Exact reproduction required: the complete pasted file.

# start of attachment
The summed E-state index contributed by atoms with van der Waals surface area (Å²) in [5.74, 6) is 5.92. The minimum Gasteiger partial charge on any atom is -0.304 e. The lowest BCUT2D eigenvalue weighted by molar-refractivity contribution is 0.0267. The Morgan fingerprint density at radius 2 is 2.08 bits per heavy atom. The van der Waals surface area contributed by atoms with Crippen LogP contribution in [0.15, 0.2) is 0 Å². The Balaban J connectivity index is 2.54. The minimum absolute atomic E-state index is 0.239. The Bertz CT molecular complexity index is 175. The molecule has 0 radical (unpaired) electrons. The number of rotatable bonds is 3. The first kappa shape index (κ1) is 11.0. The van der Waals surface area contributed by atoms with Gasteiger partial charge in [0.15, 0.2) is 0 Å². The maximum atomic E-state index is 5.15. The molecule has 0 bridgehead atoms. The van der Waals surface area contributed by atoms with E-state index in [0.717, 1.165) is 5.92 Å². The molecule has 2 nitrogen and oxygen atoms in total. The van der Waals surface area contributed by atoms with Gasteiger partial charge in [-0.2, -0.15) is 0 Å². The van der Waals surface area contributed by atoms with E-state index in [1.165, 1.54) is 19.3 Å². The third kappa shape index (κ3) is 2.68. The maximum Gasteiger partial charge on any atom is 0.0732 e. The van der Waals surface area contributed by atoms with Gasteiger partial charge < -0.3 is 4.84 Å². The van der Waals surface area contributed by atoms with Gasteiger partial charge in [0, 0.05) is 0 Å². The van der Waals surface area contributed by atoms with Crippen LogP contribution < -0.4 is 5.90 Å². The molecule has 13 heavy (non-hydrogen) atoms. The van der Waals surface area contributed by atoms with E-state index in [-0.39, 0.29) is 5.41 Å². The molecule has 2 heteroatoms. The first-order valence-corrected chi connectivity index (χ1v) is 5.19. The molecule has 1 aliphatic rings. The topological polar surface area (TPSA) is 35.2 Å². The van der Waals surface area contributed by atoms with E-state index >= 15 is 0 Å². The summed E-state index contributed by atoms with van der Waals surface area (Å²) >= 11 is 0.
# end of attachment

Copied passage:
The summed E-state index contributed by atoms with van der Waals surface area (Å²) in [5.74, 6) is 5.92. The minimum Gasteiger partial charge on any atom is -0.304 e. The lowest BCUT2D eigenvalue weighted by molar-refractivity contribution is 0.0267. The Morgan fingerprint density at radius 2 is 2.08 bits per heavy atom. The van der Waals surface area contributed by atoms with Crippen LogP contribution in [0.15, 0.2) is 0 Å². The Balaban J connectivity index is 2.54. The minimum absolute atomic E-state index is 0.239. The Bertz CT molecular complexity index is 175. The molecule has 0 radical (unpaired) electrons. The number of rotatable bonds is 3. The first kappa shape index (κ1) is 11.0. The van der Waals surface area contributed by atoms with Gasteiger partial charge in [0.15, 0.2) is 0 Å². The maximum atomic E-state index is 5.15. The molecule has 0 bridgehead atoms. The van der Waals surface area contributed by atoms with E-state index in [0.717, 1.165) is 5.92 Å². The molecule has 2 nitrogen and oxygen atoms in total. The van der Waals surface area contributed by atoms with Gasteiger partial charge in [-0.2, -0.15) is 0 Å². The van der Waals surface area contributed by atoms with E-state index in [1.165, 1.54) is 19.3 Å². The third kappa shape index (κ3) is 2.68. The maximum Gasteiger partial charge on any atom is 0.0732 e. The van der Waals surface area contributed by atoms with Gasteiger partial charge < -0.3 is 4.84 Å². The van der Waals surface area contributed by atoms with Gasteiger partial charge in [0, 0.05) is 0 Å². The van der Waals surface area contributed by atoms with Crippen LogP contribution < -0.4 is 5.90 Å². The molecule has 13 heavy (non-hydrogen) atoms. The van der Waals surface area contributed by atoms with E-state index in [-0.39, 0.29) is 5.41 Å². The molecule has 2 heteroatoms. The first-order valence-corrected chi connectivity index (χ1v) is 5.19. The molecule has 1 aliphatic rings. The topological polar surface area (TPSA) is 35.2 Å². The van der Waals surface area contributed by atoms with E-state index >= 15 is 0 Å². The summed E-state index contributed by atoms with van der Waals surface area (Å²) >= 11 is 0.